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Controversial Bones Show When Early Humans First Started Walking On Two Feet

These bones were made for walkin' and that's just what they'll do.

author

Tom Hale

Senior Journalist

clockAug 24 2022, 15:00 UTC
Illustration of Sahelanthropus, an early human ancestor that was bipedal and climbed trees
It appears this species could walk on two legs, but could also be found climbing around trees. Image credit: © Sabine Riffaut, Guillaume Daver, Franck Guy / Palevoprim / CNRS – Université de Poitiers

Some 7 million years ago, the edges of the Sahara desert may have been one of the first places our distant relatives stopped scampering around on all-fours and started strutting around on two feet. 

Ancient arm and leg bones found in present-day Chad suggest that one of the oldest known species in the human family tree – Sahelanthropus tchadensis was walking on two feet at least 7 million years ago, according to a new study published in the journal Nature today. 

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The discovery comes from the remains unearthed at Toros-Menalla in the Djurab Desert, northern Chad. Among the finds was a skull of an individual nicknamed Toumaï, which means "hope of life" in the local Daza language. It was identified as a new species that evolved very shortly after humans and chimpanzees diverged, approximately 7 million years ago. 

When these fossilized remains were first discovered in 2001, a study of Toumaï’s skull indicated that this extinct hominin had an upright spinal column and an upright posture, suggesting they were perhaps bipedal. However, a huge amount of debate surrounded this question. In 2020, another study looked at a femur bone and concluded that this individual was “not habitually bipedal.” 

In this latest study, researchers have taken a deep look at two ulnae (forearm bone) and a femur (thigh bone) also discovered at the site, which may or may not have belonged to Toumaï.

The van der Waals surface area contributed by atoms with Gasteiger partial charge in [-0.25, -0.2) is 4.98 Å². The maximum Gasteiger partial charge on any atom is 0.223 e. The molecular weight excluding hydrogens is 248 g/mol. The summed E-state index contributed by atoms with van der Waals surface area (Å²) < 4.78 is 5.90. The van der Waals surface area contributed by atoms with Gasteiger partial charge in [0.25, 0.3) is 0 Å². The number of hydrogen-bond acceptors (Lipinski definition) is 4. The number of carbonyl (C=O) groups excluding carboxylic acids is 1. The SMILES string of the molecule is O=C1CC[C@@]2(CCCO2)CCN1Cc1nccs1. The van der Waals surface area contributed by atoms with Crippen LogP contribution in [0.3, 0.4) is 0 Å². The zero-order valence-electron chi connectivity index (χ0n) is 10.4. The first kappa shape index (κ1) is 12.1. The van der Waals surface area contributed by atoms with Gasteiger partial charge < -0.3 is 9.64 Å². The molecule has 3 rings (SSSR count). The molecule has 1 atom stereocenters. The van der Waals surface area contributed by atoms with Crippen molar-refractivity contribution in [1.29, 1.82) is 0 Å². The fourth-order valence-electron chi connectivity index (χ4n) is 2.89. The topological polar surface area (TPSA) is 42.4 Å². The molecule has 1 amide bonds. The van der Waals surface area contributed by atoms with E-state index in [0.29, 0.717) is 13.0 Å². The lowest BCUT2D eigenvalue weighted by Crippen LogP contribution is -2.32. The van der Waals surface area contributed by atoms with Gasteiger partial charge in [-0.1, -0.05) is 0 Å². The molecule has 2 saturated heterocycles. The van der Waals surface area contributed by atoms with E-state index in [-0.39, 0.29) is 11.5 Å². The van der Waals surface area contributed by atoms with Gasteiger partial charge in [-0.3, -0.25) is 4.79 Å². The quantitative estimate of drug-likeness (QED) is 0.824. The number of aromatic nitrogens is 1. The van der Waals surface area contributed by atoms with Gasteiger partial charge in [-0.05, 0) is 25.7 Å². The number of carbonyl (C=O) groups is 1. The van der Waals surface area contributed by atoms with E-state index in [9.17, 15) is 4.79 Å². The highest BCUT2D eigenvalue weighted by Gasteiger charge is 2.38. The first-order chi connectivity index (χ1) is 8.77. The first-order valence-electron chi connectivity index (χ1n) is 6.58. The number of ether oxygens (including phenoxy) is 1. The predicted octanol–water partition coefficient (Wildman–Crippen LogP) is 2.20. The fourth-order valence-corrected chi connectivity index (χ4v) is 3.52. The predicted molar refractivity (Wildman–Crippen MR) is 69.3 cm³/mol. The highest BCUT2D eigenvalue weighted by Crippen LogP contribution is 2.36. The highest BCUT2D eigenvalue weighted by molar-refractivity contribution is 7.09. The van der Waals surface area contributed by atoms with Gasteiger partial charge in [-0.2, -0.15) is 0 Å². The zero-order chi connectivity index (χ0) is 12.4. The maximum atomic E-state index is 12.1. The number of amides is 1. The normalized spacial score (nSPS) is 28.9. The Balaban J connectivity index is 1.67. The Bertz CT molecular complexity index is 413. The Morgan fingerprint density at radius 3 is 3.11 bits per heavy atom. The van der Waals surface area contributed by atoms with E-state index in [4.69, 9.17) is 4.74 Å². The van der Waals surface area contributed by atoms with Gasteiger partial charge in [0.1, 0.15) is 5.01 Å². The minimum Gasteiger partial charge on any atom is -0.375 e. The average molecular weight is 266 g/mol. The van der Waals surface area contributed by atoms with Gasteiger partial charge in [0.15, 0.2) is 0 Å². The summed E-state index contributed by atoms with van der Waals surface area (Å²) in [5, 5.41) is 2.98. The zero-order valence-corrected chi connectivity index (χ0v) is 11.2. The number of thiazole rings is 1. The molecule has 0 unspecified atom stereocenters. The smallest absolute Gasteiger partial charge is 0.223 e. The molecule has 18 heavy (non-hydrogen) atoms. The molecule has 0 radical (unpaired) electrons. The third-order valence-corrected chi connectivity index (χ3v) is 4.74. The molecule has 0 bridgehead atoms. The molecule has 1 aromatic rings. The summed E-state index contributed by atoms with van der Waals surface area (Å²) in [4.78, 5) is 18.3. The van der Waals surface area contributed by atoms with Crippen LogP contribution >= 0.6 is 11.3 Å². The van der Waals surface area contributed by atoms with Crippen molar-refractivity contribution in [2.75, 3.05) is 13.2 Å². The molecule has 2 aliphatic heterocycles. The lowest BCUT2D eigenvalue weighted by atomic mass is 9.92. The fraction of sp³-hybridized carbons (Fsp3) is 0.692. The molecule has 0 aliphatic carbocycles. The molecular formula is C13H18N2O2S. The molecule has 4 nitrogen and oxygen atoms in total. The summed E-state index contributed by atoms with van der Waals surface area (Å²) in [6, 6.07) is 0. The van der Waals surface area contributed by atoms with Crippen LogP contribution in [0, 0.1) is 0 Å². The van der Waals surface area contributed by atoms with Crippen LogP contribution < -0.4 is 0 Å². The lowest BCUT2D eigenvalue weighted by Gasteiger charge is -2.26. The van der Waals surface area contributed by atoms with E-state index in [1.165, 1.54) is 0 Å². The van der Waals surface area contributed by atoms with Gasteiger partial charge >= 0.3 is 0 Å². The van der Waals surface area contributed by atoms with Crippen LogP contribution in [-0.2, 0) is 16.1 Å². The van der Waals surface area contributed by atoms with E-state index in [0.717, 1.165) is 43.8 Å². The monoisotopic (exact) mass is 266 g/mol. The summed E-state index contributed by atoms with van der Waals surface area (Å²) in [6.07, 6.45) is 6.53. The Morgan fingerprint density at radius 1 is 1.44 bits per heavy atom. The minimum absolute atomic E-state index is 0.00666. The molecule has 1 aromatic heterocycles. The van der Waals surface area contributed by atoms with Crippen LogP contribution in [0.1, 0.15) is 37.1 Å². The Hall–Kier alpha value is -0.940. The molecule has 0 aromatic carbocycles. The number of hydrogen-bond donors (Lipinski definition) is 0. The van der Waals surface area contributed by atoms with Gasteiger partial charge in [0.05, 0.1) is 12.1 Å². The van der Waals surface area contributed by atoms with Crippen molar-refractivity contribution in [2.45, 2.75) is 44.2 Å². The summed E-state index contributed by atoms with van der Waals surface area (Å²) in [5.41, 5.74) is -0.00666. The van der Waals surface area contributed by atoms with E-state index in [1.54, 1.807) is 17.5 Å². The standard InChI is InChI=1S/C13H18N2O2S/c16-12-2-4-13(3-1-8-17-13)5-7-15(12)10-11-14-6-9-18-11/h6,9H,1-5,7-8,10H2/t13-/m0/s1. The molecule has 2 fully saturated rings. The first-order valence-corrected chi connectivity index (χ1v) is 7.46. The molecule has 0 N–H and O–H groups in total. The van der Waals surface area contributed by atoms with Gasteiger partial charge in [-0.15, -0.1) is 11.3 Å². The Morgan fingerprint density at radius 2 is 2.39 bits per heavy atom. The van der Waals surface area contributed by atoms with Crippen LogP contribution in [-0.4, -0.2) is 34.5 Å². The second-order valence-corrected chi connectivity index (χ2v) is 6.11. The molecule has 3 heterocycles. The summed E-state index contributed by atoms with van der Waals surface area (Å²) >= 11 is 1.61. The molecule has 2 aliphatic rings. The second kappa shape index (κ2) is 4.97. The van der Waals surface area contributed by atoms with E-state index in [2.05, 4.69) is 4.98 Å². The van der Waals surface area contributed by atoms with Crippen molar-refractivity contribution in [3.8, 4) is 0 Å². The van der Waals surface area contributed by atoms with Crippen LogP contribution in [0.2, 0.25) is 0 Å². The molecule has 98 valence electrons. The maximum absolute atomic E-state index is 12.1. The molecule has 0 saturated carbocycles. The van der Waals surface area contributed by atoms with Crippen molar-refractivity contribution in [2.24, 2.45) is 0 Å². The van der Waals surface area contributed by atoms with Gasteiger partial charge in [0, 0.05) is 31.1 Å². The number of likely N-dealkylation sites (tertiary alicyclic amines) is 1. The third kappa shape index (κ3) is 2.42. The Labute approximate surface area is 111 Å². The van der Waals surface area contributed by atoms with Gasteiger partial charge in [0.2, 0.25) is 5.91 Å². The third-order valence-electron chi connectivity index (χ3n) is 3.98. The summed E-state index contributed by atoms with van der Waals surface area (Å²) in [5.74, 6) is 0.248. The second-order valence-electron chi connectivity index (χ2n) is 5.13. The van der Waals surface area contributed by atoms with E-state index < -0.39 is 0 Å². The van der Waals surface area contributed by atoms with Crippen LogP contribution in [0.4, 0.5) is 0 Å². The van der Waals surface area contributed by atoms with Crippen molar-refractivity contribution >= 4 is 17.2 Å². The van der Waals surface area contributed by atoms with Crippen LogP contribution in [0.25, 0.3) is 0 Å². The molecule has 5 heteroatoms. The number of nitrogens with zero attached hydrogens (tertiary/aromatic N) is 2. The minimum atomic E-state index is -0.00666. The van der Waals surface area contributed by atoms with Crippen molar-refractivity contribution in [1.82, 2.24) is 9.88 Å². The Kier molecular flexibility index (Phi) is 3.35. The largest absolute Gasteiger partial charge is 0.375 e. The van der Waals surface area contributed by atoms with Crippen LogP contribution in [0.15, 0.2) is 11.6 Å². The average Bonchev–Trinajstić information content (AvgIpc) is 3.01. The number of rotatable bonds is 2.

3D models of the postcranial material of Sahelanthropus tchadensis. From left to right: the femur, in posterior and medial view; the right and left ulnae, in anterior and lateral view.
3D models of the postcranial material of Sahelanthropus tchadensis. From left to right: the femur, in posterior and medial view; the right and left ulnae, in anterior and lateral view. Image credit: © Franck Guy / PALEVOPRIM / CNRS – University of Poitiers


The team used a bunch of advanced measuring methods to examine the shape of the bones, then compared them to bones of chimpanzees, gorillas, orangutans, Miocene apes, and members of the human group, including Orrorin, Ardipithecus, australopithecines, ancient Homo, and Homo sapiens.

The anatomy of the femur suggested that S. tchadensis was bipedal on land. Simultaneously, the forearm suggests that this early ancestor was also equipped to clamber up trees. As you might expect from a relative of both humans and chimps, it appears this species could walk on two legs, but could also be found climbing around trees. 

Compared to modern Homo sapiens, we would consider S. tchadensis to be fairly ape-like, bearing physical similarities to a chimp with a relatively puny brain to match – which is partially why the question of bipedalism in the species is so controversial. 

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While this latest research doesn’t mean the debate is done and dusted, it’s been said to provide some of the strongest evidence yet that this very important character in the human story walked on two legs. 

“The Sahelanthropus femur doesn’t have ‘smoking-gun’ traces of bipedalism, but it looks more like that of a bipedal hominin than that of a quadrupedal ape. When considered in conjunction with the orientation of the foramen magnum, which is compatible only with bipedalism, it seems reasonable to infer that Sahelanthropus was some type of biped,” Daniel E Lieberman from the Department of Human Evolutionary Biology at Harvard University wrote in an accompanying News & Views article.  


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  • anthropology,

  • bipedalism,

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